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IRS Reduces HSA Limits and Continues Sending ACA Penalty Letters

March 16, 2018

The IRS recently announced a reduction in the family contribution rate to $6,850 (from $6,900). For those who may have already contributed the full amount or those scheduled to do so, it is important to correct or prevent the situation. On a related front, the IRS has continued to send 226J Letters to employees assessing the Employee Shared Responsibility Penalty (ESRP) under the Affordable Care Act (ACA). These letters often come without warning and carry a hefty price tag (regularly in the hundreds of thousands of dollars). With quick and careful review, some employers are successfully reducing or eliminating the liability proposed in the letter.

HSA Contribution Limit and Adoption Assistance Program Limit Reduced.

In an unusual turn of events, the IRS announced a midyear reduction to the HSA contribution limits. This change, while minor, is retroactive to January 1, 2018. The changes were minor, $50 for HSAs (now $6,850, previously $6,900) and $30 for Adoption Assistance (now $13,810 can be excluded for certain adoption related expenses, previously $13,840). However, some employees may have already reached the limit and have now overcontributed (for example, employees who choose to contribute some or all of a bonus to their HSA). Contact us to discuss how to best resolve this concern based on your particular circumstances. More commonly, employees will have elected to save the maximum amount and contributions from each paycheck will need to be reduced to reflect previous funding and the lower limit for the year. The decrease for HSAs was only in the amount for families. Individuals who were contributing on an individual basis (rather than by family) will not experience any change.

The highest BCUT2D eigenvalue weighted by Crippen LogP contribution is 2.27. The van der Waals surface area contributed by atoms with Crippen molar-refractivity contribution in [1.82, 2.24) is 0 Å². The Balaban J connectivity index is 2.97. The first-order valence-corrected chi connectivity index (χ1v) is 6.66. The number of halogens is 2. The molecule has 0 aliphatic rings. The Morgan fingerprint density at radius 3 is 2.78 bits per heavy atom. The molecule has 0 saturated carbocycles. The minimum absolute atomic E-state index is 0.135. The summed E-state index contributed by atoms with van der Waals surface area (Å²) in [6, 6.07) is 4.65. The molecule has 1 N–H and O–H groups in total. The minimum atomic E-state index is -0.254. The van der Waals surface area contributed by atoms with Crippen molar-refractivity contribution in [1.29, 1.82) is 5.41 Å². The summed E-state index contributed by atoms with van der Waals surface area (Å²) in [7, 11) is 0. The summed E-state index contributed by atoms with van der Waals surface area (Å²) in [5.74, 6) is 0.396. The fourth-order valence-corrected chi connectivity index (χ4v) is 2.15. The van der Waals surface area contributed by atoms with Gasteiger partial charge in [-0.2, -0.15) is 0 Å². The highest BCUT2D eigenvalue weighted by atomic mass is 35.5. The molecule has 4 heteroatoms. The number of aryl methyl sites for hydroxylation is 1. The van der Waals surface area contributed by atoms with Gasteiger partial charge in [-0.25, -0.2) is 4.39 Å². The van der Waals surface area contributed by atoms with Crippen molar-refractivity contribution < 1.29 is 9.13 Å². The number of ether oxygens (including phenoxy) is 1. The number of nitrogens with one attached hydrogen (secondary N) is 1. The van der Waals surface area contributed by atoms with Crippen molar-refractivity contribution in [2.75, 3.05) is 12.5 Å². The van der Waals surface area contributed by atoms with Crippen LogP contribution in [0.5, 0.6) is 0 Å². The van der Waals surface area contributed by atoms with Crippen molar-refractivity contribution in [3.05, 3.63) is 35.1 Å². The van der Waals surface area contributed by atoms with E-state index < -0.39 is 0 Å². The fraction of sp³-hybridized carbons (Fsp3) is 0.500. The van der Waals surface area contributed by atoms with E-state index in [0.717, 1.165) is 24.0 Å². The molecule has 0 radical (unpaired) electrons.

ACA Penalty Letters Continue to Arrive.

The IRS has continued to issue ESRP Letters, also referred to as the 226J Letters or Form 14764 or 14765. These letters are being sent to companies the IRS believes are subject to a penalty under the ACA. Penalties arise when at least one employee who should have been offered minimum essential coverage at an affordable rate (but did not), obtains insurance through a marketplace or exchange and receives government assistance. A large number of coding errors, incorrect information or individuals misunderstanding the exchanges are among the several ways in which penalties can and are being assessed, but may not actually be due. However, if you and your business do not timely respond, you risk having to pay a possibly avoidable penalty. If you receive a ESRP letter from the IRS, promptly contact legal counsel and whoever helped you prepare your 2015 Form 1095s to provide you with the best opportunity to favorably resolve the penalty assessment.

Next Steps

1.         Determine if the change in HSA limits requires action by you or your employees to avoid excess contributions.

2.         If you receive an ESRP Letter from the IRS, contact your tax professional and legal team immediately.

Charles Russman 248-988-5868

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